In Dan Gilbert’s view, there are four pillars to Detroit’s growth: blight, jobs, safety and education.
“You can’t break out of this and create a better world, society [and] city if we’re not creating jobs, and entrepreneurial businesses are a machine of job," Gilbert said.
The Winning Detroit Small Businesses
Michigan Farm to Freezer, a startup that freezes fruits and vegetables and serves them at more than 100 schools, took home a $300,000 convertible note and $25,000 people's choice grant Friday at Demo Day.
The Eastern Market business was one of 15 finalists chosen from more than 500 applicants for funding.
Michigan Farm to Freezer won the “scale” category, for established businesses seeking to expand nationally. Downtown Detroit’s TEN Nail Bar received a $250,000 interest-free loan in the “grow category,” for established companies looking to expand, and Lush Yummies, a farm-fresh lemon pie bakery in the city, won a $100,000 first-prize grant in the “start” category, for companies introducing their product or service to market, as well as a $25,000 people's choice vote in the category.
The winners were chosen by judges Charles Adler, co-founder of Kickstarter; Ron Bartell, a former Detroit Lion player and founder of the restaurant Kuzzo’s Chicken & Waffles; and CURiO Brands CEO Anne Sempowski Ward. Audience members chose a $25,000 people’s choice grant winner in each category using a smartphone app.
De’Shawn Lindsey of the nonprofit Detroit Food Academy won the first-place $50,000 for three food concepts in a youth entrepreneur category.
Demo Day closed with a surprise performance from Grammy Award-winning rapper Common.
Quicken Loans Chairman Dan Gilbert, left, with James Chapman, director of entrepreneurship at the company's Community Investment Fund, and April Anderson, whose business Good Cakes and Bakes was a 2017 Demo Day winner. Photo by Dustin Blitchok.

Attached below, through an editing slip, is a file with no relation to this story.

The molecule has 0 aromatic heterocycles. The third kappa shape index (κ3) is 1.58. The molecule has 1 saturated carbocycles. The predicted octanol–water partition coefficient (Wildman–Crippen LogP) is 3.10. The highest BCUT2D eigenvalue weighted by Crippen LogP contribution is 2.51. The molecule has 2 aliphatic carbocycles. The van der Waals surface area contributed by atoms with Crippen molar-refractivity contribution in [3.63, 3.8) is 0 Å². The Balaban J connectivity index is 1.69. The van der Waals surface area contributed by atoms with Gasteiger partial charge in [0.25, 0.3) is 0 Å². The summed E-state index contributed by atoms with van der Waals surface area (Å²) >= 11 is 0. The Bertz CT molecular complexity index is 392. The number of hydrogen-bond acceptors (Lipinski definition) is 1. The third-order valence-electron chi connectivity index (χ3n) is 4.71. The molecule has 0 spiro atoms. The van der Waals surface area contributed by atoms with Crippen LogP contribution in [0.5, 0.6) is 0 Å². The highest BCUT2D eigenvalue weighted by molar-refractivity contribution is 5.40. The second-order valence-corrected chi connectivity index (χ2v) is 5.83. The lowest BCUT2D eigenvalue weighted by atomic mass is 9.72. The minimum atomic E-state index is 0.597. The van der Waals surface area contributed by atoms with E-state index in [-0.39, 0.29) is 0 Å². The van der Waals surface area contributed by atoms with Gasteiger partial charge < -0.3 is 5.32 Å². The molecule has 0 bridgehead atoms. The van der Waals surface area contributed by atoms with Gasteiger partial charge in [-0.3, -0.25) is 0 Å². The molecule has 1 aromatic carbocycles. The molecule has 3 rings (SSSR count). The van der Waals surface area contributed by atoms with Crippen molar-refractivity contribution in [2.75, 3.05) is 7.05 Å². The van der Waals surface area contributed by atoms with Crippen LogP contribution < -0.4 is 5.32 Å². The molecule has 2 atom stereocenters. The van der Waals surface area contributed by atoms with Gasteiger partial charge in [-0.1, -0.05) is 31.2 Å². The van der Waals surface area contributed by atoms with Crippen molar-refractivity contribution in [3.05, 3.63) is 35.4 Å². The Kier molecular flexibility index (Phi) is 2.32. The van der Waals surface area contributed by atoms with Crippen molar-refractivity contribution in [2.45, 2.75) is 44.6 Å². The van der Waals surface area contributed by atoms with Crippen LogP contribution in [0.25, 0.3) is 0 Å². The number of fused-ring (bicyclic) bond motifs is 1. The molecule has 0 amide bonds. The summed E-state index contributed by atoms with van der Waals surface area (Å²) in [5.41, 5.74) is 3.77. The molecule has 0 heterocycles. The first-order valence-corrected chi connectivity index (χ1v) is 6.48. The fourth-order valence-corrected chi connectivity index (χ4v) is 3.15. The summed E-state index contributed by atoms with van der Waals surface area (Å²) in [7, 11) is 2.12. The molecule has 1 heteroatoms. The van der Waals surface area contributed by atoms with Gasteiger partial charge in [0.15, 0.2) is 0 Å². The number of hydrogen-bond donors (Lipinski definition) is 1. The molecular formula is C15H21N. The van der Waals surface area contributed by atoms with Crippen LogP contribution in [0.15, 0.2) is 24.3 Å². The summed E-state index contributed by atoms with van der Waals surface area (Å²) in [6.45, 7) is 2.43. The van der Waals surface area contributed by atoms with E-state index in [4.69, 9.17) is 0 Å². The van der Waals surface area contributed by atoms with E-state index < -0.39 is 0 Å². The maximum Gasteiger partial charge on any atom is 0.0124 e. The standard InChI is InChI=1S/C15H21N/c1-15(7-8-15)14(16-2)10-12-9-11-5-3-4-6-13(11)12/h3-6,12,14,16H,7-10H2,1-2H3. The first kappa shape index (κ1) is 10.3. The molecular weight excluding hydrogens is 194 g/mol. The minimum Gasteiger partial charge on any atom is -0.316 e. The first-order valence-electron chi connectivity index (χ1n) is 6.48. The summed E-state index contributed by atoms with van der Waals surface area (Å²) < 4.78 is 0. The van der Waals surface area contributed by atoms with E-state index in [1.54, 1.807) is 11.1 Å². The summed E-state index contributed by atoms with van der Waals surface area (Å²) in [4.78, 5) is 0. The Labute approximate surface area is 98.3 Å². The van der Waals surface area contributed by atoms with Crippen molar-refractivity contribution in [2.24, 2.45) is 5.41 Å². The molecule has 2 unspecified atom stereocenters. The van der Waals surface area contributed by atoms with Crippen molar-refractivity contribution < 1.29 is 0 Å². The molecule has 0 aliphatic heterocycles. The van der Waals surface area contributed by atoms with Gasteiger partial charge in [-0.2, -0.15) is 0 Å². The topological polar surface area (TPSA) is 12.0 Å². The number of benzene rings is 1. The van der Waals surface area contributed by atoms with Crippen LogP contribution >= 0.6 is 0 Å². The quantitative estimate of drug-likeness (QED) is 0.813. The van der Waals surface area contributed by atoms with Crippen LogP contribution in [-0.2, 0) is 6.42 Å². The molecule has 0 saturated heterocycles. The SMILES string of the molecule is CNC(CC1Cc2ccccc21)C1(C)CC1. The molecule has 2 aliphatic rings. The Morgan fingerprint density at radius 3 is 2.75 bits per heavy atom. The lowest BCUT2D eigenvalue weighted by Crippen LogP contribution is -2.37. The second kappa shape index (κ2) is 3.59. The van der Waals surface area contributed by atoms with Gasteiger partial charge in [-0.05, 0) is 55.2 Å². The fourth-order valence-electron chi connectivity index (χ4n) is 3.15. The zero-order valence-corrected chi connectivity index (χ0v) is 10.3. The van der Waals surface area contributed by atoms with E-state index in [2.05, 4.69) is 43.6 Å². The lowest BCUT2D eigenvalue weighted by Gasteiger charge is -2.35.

‘There’s Opportunity In That Struggle’
An elite perception exists of people who work for themselves, but it’s a false one, Gilbert said in an onstage conversation at Detroit Music Hall Center for the Performing Arts with James Chapman, the director of entrepreneurship for the Quicken Loans Community Investment Fund.
“The majority come from very challenging environments,” Gilbert said.
“A lot of times there’s opportunity in that struggle,” he said. “You meet a lot of entrepreneurs who are entrepreneurs out of necessity.”
The audience at Demo Day learned about the challenges faced by some of the applicants in their funding pitches.
Cynthia Davis of Cynt-Sational Popcorn — who took home a $150,000 interest-free loan and a $25,000 people's choice grant in the “grow” category — lost her husband. She and her sons continued with the vegan air-popped popcorn business, which is slated to be featured on the QVC shopping channel and sought funding for equipment and hiring.
“We gotta keep moving,” Davis said.
Gilbert asked April Anderson, whose Good Cakes and Bakes won a $200,000 investment at the first Demo Day in 2017, why she pulled the trigger on starting her own business. Anderson said she knew she wanted to open a Detroit bakery, and did just that 91 days after she quit her job — and the opening came just one month after the city of Detroit filed for bankruptcy.
The northwest Detroit bakery is planning a second location and has a two-year goal of opening a location outside Michigan.
What advice did last year’s winner have for the 2018 class of Demo Day entrepreneurs?
“Make sure you know your numbers,” Anderson said.
Quicken Loans Chairman Dan Gilbert is an investor in Benzinga.
Lead photo: Brandon Seng reacts after learning his business, Michigan Farm to Freezer, was awarded a $300,000 convertible note at Quicken Loans Demo Day on Friday, June 22 at Detroit Music Hall Center for the Performing Arts. Photo by Dustin Blitchok.
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